Prominent pastors pave the way to reconciliation
In the forthcoming Erwin Brothers film Woodlawn, a racially divided high school football team encounters the transformative power of God’s love.
Based on a true story that takes place in Birmingham circa 1973, the setting and time period are eerily similar to the civil unrest America has recently faced in communities such as Sanford, Fla., Ferguson, Mo., Staten Island, NY, North Charleston, SC, and now in Baltimore, Md., where tensions between citizens protesting Freddie Gray’s death and the local authorities turned violent and destructive.
In much the same way that Birmingham came together 42 years ago, we now see signs of a similar time of healing and restoration on the horizon. This time, it’s a multi-racial group of prominent Christian pastors who are spearheading the national effort. Self-identified as The Reconciled Church, these leaders are hosting events across the country including one that took place on April 29th in Orlando.
Co-founders Bishop Harry Jackson (Hope Christian Church, Washington D.C., Bishop T.D. Jakes (The Potter’s House, Dallas, Tex.), and James Robison (national evangelist and host of Life Today) released this powerful statement:
“What news cameras were to Civil Rights, cell phone cameras and real-time recordings are to this generation. They help ordinary Americans see the madness. Our hearts bleed for the suffering families, and not just for them. We grieve for every person who encounters injustice and brutality with no camera to show the underbelly of anger that turns standard situations into a travesty of ‘protection.’ And though we can’t give all Americans a recording device, we can give the voiceless a voice…We cry for justice – the lasting justice of changed minds and hearts. Black, brown and white, solutions lie not in reaction but in unified action.”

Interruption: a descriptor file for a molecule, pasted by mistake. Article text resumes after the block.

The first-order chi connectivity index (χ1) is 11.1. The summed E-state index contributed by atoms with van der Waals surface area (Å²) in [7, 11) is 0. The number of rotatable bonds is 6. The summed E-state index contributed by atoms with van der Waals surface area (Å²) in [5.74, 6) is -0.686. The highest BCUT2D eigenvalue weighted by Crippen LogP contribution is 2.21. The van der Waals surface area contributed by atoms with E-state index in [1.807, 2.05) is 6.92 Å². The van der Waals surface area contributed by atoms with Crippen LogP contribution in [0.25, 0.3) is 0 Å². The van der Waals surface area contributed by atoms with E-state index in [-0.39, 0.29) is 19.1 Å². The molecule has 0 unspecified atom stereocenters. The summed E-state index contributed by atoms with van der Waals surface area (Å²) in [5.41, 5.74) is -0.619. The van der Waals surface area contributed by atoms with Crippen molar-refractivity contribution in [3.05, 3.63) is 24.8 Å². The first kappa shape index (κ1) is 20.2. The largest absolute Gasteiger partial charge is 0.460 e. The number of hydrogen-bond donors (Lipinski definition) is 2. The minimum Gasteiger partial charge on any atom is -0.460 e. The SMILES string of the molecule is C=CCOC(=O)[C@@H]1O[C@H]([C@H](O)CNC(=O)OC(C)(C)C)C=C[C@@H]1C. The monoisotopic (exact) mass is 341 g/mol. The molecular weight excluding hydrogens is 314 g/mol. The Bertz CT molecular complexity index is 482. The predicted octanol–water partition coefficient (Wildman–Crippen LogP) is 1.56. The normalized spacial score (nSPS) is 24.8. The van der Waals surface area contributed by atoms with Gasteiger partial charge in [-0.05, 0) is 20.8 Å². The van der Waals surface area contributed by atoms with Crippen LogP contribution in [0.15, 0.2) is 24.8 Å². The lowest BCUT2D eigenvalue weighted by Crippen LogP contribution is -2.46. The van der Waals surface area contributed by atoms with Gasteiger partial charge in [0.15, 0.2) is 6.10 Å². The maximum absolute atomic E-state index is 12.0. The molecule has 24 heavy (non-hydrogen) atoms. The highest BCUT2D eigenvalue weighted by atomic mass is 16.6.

Church leaders in Baltimore were the most recent clergy to take their place on the frontlines of this emerging conflict and stand between angry mobs and the police. They took their lead from pastors such as A.R. Bernard (Christian Cultural Center, Brooklyn, NY) and Joel Hunter (Northland Church, Longwood, Fla).
Bernard was credited as one of the leaders to help prevent rioting in New York City after the Eric Garner case while Hunter was part of a larger group of pastors to form Sanford Pastors Connecting in an effort to rebuild trust between the community and law enforcement officials.
“The impact of the clergy getting involved always takes it to another level,” Barnard recently said at an event at First Baptist Orlando. “Jesus Himself was tempted by three social institutions in terms of Satan’s offer of power – the economic power which was symbolized by turning stones into bread; political power when He was shown all the kingdoms of the world at the moment in time; and religious power when he was taken to the pinnacle of the temple. These social institutions are the main institutions that shape and inform culture, so it’s no surprise that God would stir the church, which is a pillar of ground, to get involved and begin to take a leading role in what’s going to happen socially in our nation, politically in our nation, and spiritually in our nation.”